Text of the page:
written by Ellen Heck
Julia Lucey’s current show at Wally Workman, Forest for the Trees, is a series of windows into a world of interwoven wildlife. Looking at nature through multiple lenses, Lucey reveals layers of meaning with an almost ecclesiastical sense of wonder. Like the natural world, she uses color and contrast both to highlight and hide elements in her compositions, generously allowing us to see one image in multiple ways at the same time.
While Lucey has overlapped hand-rendered etchings of California plants and animals on paper for more than eight years now, her process has changed significantly. Lucey’s current methods for creating intersections between creatures, colors, shapes, and plates are in some ways a complete reversal of her process eight years ago, though her voice and message have remained consistent and clear. With each new way of combining imagery, her work studies the roles of part and whole: a living thing’s place within nature, nature’s composition of living things. She shows us the forest and the trees.
Many of Lucey’s early prints are vignettes created from accumulated plants and animals. Species are isolated against the tinted backgrounds of their own card-sized rectangles of copper, and are clustered stamp-like into a scene. The process examines natural history conventions—dividing, isolating, and naming parts of nature. Lucey worked at the press from a library of copper etchings to create these composite monoprints. She would place a selection of inked plates etched with plants and animals together on the press bed and roll the paper through. Then, she would rearrange the plates or add new ones passing the paper back and forth through the press until an image was complete. In these prints, new shapes and meanings arise from the straight-edges of the plate-toned backgrounds intersecting each other. In Where I Thought I Was (2012), these become a rainbow aura around the silhouette of an absent coyote. In Raven Flock (2011), gray squares surrounding black birds merge into a singular, bending, triangular flight form. In this body of work, the natural images dictate the placement of plates within the overall composition, and the halo-like plate shapes are corollaries defining the shifting boundaries of the world.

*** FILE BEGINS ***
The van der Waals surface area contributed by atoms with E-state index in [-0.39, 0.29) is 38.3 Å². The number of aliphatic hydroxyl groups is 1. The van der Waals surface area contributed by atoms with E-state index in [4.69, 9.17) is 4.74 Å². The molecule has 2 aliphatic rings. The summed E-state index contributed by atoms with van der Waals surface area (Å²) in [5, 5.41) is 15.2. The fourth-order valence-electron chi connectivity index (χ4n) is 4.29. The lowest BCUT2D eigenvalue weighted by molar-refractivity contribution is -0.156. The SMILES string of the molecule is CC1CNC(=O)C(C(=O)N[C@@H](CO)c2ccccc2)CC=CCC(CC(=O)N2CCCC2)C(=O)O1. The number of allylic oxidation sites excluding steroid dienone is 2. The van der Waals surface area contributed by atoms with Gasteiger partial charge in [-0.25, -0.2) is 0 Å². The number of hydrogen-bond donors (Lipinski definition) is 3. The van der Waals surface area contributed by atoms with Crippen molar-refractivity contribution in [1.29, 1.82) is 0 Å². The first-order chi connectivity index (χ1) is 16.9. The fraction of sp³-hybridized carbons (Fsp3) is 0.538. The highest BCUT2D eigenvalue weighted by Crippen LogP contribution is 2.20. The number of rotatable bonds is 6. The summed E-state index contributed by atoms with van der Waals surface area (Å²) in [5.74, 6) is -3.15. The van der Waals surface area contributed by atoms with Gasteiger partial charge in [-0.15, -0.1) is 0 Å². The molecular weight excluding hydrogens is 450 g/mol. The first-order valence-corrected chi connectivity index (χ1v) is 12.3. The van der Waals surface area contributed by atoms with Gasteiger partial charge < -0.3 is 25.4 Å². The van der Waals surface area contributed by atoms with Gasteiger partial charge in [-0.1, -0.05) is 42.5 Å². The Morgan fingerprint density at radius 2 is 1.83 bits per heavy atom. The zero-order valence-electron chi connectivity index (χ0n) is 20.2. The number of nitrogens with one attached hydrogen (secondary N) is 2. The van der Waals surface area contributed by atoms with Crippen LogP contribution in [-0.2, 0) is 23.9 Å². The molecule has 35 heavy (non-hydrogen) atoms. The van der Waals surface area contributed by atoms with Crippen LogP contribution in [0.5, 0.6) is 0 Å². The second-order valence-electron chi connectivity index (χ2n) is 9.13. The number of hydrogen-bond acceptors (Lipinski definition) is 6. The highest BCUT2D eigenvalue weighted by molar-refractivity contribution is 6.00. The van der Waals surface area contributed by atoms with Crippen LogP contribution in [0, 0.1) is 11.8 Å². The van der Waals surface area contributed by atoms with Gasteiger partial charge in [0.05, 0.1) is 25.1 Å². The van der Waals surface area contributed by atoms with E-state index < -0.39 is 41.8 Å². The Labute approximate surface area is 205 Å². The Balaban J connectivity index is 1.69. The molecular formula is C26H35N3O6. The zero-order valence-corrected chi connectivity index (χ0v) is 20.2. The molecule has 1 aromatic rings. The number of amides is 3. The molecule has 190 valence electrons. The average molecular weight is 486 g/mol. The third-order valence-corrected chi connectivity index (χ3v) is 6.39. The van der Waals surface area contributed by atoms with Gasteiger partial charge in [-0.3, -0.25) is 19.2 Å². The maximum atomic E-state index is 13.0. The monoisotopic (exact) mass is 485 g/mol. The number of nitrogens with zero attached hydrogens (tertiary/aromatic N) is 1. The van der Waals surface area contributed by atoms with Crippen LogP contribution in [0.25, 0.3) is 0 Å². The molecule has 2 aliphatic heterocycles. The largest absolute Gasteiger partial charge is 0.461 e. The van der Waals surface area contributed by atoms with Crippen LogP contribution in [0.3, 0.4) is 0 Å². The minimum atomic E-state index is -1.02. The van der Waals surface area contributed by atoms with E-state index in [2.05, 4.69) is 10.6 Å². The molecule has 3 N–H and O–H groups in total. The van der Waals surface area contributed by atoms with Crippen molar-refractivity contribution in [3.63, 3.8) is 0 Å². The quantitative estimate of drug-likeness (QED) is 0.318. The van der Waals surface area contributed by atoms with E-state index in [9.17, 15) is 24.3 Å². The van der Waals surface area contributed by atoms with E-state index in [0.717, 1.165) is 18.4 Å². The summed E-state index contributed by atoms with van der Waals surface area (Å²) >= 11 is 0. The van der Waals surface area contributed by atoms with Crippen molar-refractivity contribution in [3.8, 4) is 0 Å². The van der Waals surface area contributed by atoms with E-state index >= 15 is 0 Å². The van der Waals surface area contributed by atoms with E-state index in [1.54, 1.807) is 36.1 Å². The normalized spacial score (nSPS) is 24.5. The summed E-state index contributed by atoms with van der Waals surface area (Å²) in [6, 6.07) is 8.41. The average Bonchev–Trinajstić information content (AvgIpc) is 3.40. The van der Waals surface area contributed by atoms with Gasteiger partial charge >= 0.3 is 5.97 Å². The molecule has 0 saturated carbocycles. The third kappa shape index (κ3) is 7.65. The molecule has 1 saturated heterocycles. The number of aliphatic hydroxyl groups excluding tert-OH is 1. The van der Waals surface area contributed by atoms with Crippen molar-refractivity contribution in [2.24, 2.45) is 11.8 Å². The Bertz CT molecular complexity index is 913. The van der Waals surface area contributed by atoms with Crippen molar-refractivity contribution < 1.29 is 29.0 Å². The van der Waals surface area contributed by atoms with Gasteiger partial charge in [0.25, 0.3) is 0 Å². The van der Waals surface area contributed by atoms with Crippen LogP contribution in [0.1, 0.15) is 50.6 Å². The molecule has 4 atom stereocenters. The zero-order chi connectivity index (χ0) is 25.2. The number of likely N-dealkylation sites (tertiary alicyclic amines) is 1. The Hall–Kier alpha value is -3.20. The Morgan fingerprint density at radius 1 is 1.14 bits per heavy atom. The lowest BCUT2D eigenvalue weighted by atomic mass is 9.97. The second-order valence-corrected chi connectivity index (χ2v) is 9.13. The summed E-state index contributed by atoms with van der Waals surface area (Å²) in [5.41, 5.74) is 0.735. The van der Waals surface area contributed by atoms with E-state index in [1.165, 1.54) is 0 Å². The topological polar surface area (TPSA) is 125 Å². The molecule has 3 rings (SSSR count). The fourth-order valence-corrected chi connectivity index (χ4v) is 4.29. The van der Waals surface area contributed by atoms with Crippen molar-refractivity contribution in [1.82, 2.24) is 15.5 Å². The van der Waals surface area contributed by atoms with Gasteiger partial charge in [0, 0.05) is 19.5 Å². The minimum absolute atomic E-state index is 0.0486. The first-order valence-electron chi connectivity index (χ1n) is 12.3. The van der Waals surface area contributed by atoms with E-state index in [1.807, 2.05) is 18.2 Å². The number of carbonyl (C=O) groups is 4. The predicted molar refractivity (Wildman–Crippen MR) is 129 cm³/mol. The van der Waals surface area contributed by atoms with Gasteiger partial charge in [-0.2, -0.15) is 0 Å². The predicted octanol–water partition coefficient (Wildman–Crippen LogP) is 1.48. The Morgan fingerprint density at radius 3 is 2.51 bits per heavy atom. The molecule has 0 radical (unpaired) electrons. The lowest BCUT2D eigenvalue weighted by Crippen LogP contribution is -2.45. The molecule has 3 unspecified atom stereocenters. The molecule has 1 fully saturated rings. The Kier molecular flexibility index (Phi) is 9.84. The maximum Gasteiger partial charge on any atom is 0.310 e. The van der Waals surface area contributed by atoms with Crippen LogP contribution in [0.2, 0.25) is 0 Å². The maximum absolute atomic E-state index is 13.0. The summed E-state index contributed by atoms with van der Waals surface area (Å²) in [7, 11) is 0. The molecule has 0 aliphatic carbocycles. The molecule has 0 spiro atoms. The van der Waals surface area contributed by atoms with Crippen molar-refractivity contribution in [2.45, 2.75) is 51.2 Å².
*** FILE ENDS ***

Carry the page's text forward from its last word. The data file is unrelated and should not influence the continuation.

Like the natural world, she uses color and contrast both to highlight and hide elements in her compositions, generously allowing us to see one image in multiple ways at the same time.
Later, Lucey flips this dynamic. The boundaries of the plates dictate the placement of overlapping images, not their content. Starting in 2012 and characterizing most of her prints through 2014, she places plates within a composition as geometric objects. In Grizzly Grid Sixteen (2014), a grizzly bear on a single rectangle overlaps itself in a four-by-four grid. Feet and backs merge to create the darkest darks, while the rectangular plate tones weave rainbow plaid across the background. In Trout Squared (2014), realistic trout and their disembodied, stylized scales swim counterclockwise in a forced, tank-like square defined by plate boundaries. While the effect of the vignette prints was to show the hidden geometry of natural arrangements, the geometric prints look like charts of change over time, or maps documenting wildlife management.